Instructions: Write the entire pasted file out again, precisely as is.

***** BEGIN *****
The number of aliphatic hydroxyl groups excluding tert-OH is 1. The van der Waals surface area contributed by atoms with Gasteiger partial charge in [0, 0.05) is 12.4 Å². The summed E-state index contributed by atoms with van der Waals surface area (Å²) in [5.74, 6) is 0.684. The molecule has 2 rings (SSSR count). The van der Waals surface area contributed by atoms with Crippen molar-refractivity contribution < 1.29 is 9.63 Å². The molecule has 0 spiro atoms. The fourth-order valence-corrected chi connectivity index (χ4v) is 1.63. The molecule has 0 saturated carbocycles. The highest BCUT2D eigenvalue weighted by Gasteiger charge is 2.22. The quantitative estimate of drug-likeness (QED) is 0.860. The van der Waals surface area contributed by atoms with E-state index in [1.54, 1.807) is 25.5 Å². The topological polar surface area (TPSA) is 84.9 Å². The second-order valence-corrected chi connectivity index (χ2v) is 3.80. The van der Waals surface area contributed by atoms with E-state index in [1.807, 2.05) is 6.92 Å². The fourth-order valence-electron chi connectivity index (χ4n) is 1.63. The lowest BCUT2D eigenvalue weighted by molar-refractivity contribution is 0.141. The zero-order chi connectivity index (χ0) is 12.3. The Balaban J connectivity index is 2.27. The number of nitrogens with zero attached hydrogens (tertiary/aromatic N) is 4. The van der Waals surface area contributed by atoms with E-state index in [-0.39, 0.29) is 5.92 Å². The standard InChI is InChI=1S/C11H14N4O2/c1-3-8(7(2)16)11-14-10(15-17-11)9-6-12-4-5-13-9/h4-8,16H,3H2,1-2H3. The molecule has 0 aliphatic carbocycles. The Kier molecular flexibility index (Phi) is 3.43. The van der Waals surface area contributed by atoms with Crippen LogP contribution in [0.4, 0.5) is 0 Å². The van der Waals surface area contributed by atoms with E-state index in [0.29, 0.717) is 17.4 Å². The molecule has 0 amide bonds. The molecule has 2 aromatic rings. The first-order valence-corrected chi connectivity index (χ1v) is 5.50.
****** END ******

The number of aliphatic hydroxyl groups excluding tert-OH is 1. The van der Waals surface area contributed by atoms with Gasteiger partial charge in [0, 0.05) is 12.4 Å². The summed E-state index contributed by atoms with van der Waals surface area (Å²) in [5.74, 6) is 0.684. The molecule has 2 rings (SSSR count). The van der Waals surface area contributed by atoms with Crippen molar-refractivity contribution < 1.29 is 9.63 Å². The molecule has 0 spiro atoms. The fourth-order valence-corrected chi connectivity index (χ4v) is 1.63. The molecule has 0 saturated carbocycles. The highest BCUT2D eigenvalue weighted by Gasteiger charge is 2.22. The quantitative estimate of drug-likeness (QED) is 0.860. The van der Waals surface area contributed by atoms with E-state index in [1.54, 1.807) is 25.5 Å². The topological polar surface area (TPSA) is 84.9 Å². The second-order valence-corrected chi connectivity index (χ2v) is 3.80. The van der Waals surface area contributed by atoms with E-state index in [1.807, 2.05) is 6.92 Å². The fourth-order valence-electron chi connectivity index (χ4n) is 1.63. The lowest BCUT2D eigenvalue weighted by molar-refractivity contribution is 0.141. The zero-order chi connectivity index (χ0) is 12.3. The Balaban J connectivity index is 2.27. The number of nitrogens with zero attached hydrogens (tertiary/aromatic N) is 4. The van der Waals surface area contributed by atoms with E-state index in [-0.39, 0.29) is 5.92 Å². The standard InChI is InChI=1S/C11H14N4O2/c1-3-8(7(2)16)11-14-10(15-17-11)9-6-12-4-5-13-9/h4-8,16H,3H2,1-2H3. The molecule has 0 aliphatic carbocycles. The Kier molecular flexibility index (Phi) is 3.43. The van der Waals surface area contributed by atoms with Crippen LogP contribution in [0.4, 0.5) is 0 Å². The van der Waals surface area contributed by atoms with E-state index in [0.29, 0.717) is 17.4 Å². The molecule has 0 amide bonds. The molecule has 2 aromatic rings. The first-order valence-corrected chi connectivity index (χ1v) is 5.50.